On the first of June 2020 the sale of alcohol started with a bang when many people were happy for being allowed to buy alcohol for the first time after many days of ban. Many people had planned to have birthday celebrations before South Africa had its first case of the virus then lock down was declared. Many people could not celebrate their birthdays despite having planned them earlier. This was worsened by the banning of the selling of alcohol and people were allowed only to consume at home unfortunately that was not a case because people. The past weekend saw many people celebrating their belated birthdays and others were celebrating their birthdays as from the 01-06-2020 and if alcohol sale continues this will see an increase of the virus cases as people are now socializing more than before.

Being black is not a sin


by By Mmabore Mogashoa

My heart is broken
My heart is bleeding
Killed for being black
It’s just a natural color
Something you won’t wash away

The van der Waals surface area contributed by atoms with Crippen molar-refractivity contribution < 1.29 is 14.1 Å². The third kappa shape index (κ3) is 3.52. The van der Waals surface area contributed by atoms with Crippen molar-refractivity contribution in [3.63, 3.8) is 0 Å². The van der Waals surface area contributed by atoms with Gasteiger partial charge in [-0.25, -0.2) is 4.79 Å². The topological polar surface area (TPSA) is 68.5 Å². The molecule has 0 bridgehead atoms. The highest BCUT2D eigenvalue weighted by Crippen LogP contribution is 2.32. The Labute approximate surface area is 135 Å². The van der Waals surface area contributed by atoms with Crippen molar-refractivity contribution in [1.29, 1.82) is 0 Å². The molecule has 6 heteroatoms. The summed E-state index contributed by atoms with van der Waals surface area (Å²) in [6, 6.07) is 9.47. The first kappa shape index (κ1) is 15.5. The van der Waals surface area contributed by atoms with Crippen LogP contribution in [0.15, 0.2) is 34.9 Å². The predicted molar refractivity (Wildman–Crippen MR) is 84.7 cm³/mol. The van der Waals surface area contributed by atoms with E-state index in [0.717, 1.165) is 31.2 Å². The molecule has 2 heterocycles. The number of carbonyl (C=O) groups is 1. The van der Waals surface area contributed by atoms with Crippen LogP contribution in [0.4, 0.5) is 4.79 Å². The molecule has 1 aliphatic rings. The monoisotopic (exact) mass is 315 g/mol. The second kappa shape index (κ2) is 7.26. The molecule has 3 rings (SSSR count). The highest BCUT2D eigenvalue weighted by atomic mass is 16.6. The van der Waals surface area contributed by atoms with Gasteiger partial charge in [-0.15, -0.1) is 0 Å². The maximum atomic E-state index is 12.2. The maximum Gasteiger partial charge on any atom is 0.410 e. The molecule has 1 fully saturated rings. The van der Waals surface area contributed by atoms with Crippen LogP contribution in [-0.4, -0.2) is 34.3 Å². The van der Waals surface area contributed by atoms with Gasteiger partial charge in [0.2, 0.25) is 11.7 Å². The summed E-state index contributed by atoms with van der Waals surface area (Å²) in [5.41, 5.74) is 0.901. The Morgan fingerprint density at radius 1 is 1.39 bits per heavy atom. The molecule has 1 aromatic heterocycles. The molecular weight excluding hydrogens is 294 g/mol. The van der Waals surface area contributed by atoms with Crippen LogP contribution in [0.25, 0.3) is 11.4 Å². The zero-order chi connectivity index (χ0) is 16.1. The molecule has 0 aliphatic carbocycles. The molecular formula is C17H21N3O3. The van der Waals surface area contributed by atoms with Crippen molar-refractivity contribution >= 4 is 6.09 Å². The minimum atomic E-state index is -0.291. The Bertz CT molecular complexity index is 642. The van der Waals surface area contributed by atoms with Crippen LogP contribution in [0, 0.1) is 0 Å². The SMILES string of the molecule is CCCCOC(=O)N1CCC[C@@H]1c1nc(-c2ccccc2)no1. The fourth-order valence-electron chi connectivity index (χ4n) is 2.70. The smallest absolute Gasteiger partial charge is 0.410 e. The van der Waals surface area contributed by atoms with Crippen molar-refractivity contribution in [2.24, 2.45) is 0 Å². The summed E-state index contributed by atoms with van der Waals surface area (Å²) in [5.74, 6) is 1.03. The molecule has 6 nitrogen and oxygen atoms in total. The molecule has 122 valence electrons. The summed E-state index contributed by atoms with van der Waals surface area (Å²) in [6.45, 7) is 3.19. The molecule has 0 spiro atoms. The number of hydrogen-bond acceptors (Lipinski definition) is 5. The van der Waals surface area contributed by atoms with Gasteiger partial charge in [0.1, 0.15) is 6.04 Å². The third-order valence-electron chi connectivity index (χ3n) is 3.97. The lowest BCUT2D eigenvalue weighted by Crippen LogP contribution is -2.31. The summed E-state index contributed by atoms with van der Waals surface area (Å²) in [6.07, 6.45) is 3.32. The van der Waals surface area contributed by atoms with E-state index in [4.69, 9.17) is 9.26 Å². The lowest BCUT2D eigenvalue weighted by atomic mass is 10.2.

Something that does not lose its quality

Only the creator knew why he made others black and others white
One artist even said “Different colors, one people”
Meaning we are all created equally
And equal in the eyes of the creator

Being black is not a sin
Being black doesn’t mean I have no rights

Being black does not mean I am a slave

Being black does not mean I lack intelligence
I am black, that is my nature
I have rights
I am proud of who I am
Racism in 2020?
That is heart breaking
Do you think the world doesn’t belong to blacks too?
Will you survive without us? Well no!
You need to learn to live with us
Respect us
We are humans like you
Does anyone feel threatened by others being black?
George Floyd deserved to live
Why kill him?
Why didn’t they help?

Being black is not a sin
And being black is not a disgrace
It is a gift from the creator

Who will police the police?